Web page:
Anais Nin in a Digital World

When I published Sky Blue Press’s first book, Anaïs Nin: A Book of Mirrors, 14 years ago, there was then only one truly viable format: paper. The nearly 500 page manuscript was sent to a massive press, which began spitting out gigantic sheets on each of which several pages of text appeared. The pages were cut, assembled, and forged into a thick, heavy book, which was placed into a cloth cover with gold stamping, shrink-wrapped, and placed into weighty boxes. Unpacking that first box, ripping through the plastic, I was able for the first time to hold this treasure in my hands. It was elegant, heavy, and the cover felt rich and luxurious. Opening it released the fragrance of fresh paper and ink. The sensation of opening a real book in one’s hands evokes reactions from many senses simultaneously, and readies one for the act of reading in a way similar to that of standing in the grand foyer of the Opéra with a crowd of stylish people before seeing a ballet. Everything is in context. The experience is heightened by an interconnection similar to that of a mosaic, no matter how insignificant each individual piece may be.

When I took the book to the famed Gotham Book Mart in New York, desperately hoping to have it placed on its sacred shelves, I encountered a harried, overly busy, impatient product evaluator, who was known for his brutal honesty and stinginess. “What is it you want?” he asked, while bending his head over a phone receiver. I, unable to speak coherently, handed him a copy of the book. He stiffly took it, but as I watched he began to melt as he hefted it and ran his hand over the cover. He hung up the phone and crooned over the feeling of cloth in his hands. He then took it into a back room where he wanted to read a few pages undisturbed. He came out and told me he had read an article entitled “Looking for Anaïs,” which was written by a medical doctor in California about placing an ad in the personals and his experiences with each of the “Anaïses” he encountered. It was a crude article, to put it mildly, and yet the buyer loved the irony of this piece appearing in such a handsome volume—he was sold. He bought several copies on the spot—and this was a man who, according to Anaïs’s agent Gunther Stuhlmann, never paid for anything, ever.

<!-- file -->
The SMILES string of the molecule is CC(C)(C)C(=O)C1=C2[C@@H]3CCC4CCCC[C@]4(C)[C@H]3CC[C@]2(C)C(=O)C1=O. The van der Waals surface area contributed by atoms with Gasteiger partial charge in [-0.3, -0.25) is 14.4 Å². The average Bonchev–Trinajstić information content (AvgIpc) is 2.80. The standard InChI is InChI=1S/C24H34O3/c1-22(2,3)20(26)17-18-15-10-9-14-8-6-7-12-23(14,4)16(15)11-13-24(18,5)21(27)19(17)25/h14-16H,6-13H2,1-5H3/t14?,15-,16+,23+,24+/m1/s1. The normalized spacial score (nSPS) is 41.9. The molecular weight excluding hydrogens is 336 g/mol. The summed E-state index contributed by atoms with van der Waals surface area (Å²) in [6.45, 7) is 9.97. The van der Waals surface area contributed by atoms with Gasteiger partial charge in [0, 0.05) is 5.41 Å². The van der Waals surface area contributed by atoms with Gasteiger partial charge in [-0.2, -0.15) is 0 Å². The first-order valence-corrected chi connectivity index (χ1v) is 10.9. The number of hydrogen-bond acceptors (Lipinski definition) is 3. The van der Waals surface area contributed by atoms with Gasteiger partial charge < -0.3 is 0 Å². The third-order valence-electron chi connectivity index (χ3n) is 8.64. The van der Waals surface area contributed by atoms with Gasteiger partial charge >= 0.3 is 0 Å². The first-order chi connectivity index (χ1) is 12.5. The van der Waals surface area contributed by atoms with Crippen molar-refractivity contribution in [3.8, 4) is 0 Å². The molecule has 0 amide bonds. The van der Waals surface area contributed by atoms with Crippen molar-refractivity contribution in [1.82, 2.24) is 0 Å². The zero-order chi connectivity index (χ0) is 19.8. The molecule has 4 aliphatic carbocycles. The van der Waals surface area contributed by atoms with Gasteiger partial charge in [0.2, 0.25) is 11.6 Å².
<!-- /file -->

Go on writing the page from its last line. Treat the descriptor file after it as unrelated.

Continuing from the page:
Anais Nin at work at her Gemor Press

Anais Nin at work at her Gemor Press

The point here is that a book is like a person—one’s interior must be taken in context with the exterior in order to perceive one’s overall character. We can argue that it is the content that really matters, and Anaïs would be first to do so, but she never failed to make her self-published books beautifully crafted works of art. So, in this increasingly digital age, publishers and readers alike must ponder the introduction of naked text cast upon a screen, a screen indifferent to the title, author, age, and origin of the work. 

On the other hand, electronic reading devices can contain thousands of titles. When relocating recently, I realized that nearly half of my possessions, according to weight (and therefore moving expenses), were due to hundreds, if not thousands of books—and these are just the ones I have purchased over the years for my own education and reading pleasure. If all these titles were on my Kindle, half (literally) of my logistical headaches would be cured.